The adjustment costs will need to be balanced against the benefits accruing from the introduction of stronger standards in the final decisions on the reform package. Assessments of the potential significance of benefits and costs at the national level will be informed by the Basel Committee’s Quantitative Impact Study (QIS). The most important benefits – confidence in the long-term stability of a system where banks are better capitalised and more liquid – should start to accrue as soon as the reform measures start to be implemented. In any case, policymakers should carefully monitor the development of financial and macroeconomic conditions in planning and proceeding with the implementation of the new regulation.

Final review of the potential significance of benefits and costs at the national level will be informed by the results of the Basel Committee’s Quantitative Impact Study (QIS), which is compiling consistent information on the capital and liquidity positions of participating banks under the proposed regulatory standards. The MAG’s final report will assess the impact of the calibrated global standards in the context of the QIS results.

FSB creates systemic risk list

"Thirty global financial institutions make up a list that regulators are earmarking for cross-border supervision exercises, the Financial Times has learnt.

The list includes six insurance companies – Axa, Aegon, Allianz, Aviva, Zurich and Swiss Re – which sit alongside 24 banks from the UK, continental Europe, North America and Japan.

The list has been drawn up by regulators under the auspices of the Financial Stability Board, in an effort to pre-empt systemic risks from spreading around the world in any future financial crisis.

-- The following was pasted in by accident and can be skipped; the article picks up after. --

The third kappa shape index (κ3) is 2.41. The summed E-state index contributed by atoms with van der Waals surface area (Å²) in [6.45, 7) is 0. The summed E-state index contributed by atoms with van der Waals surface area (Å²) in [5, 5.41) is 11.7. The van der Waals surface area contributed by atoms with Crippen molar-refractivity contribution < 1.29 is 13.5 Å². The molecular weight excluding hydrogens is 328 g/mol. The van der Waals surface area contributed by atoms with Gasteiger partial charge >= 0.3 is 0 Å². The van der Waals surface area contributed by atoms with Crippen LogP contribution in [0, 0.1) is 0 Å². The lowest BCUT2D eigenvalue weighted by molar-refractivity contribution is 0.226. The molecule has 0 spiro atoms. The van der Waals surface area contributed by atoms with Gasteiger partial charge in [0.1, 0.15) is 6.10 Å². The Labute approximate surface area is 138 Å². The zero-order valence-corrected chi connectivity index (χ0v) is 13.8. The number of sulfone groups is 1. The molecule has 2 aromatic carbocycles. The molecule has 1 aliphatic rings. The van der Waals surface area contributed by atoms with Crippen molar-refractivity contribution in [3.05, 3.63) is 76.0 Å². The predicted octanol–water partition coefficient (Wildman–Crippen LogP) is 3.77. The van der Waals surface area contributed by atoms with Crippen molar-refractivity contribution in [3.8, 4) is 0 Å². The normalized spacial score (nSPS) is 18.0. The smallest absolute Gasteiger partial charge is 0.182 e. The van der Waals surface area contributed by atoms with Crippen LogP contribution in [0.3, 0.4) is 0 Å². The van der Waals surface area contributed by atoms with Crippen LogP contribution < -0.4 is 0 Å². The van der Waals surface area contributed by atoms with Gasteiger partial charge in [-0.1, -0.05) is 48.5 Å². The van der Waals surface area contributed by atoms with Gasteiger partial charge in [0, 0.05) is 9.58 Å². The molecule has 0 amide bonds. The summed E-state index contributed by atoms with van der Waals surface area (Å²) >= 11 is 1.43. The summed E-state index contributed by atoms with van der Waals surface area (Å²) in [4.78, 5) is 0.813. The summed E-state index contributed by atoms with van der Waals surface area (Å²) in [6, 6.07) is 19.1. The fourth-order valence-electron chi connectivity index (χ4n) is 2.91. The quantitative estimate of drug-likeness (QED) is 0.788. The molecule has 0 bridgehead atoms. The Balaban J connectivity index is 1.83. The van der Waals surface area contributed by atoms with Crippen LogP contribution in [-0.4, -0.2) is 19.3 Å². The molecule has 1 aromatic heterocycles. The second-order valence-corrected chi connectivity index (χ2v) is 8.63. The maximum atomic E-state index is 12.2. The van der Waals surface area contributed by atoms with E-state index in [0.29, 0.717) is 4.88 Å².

Insurers are considered systemically important for a variety of reasons: they might, for example, have a large lending arm, such as Aviva, or a complex financial engineering business, akin to that of Swiss Re.

Supervision spotlight




  • Royal Bank of Canada

UK groups

  • Barclays
  • HSBC
  • Royal Bank of Scotland
  • Standard Chartered


  • Credit Suisse
  • UBS


  • BNP Paribas
  • Société Générale


  • BBVA
  • Santander


  • Mitsubishi UFJ
  • Mizuho
  • Nomura
  • Sumitomo Mitsui


  • Banca Intesa
  • UniCredit


  • Deutsche Bank


  • ING

Insurance groups

  • Aegon
  • Allianz
  • Aviva
  • Axa
  • Swiss Re
  • Zurich

AIG of the US, the failed insurance group, was proven to be a vast systemic risk last year, in large part because of its diversification from insurance into complex financial engineering.

Raj Singh, chief risk officer of Swiss Re, said: “The real interconnectivity for the insurance industry is more muffled in that there needs to be a dual trigger for there to be any big systemic effects.”

The list, which is not public, contains many of the multinational bank names that would be widely expected.

The exercise follows the establishment of the FSB in the summer and is principally designed to address the issue of systemically important cross-border financial institutions through the setting up of supervisory colleges.

These colleges will comprise regulators from the main countries in which a bank or insurer operates and will have the job of better co-ordinating the supervision of cross-border financial groups.

As a spin-off from that process, the groups on the list will also be asked to start drawing up so-called living wills – documents outlining how each bank could be wound up in the event of a crisis.

Regulators are keen to see living wills prepared for all systemically important financial groups, but the concept has split the banking world, with the more complex groups arguing that such documents will be almost impossible to draft without knowing the cause of any future crisis.

Paul Tucker, deputy governor of the Bank of England, and head of the FSB working group on cross-border crisis management, said recently that the wills – also known as “recovery and resolution” plans – would have to be drawn up over the next six to nine months.

National regulators, led by the UK, are known to have begun pilot-testing the living wills exercise with some of the listed banks in the past few weeks."

FSB "Early Warning Exercise"

Early Warning Exercise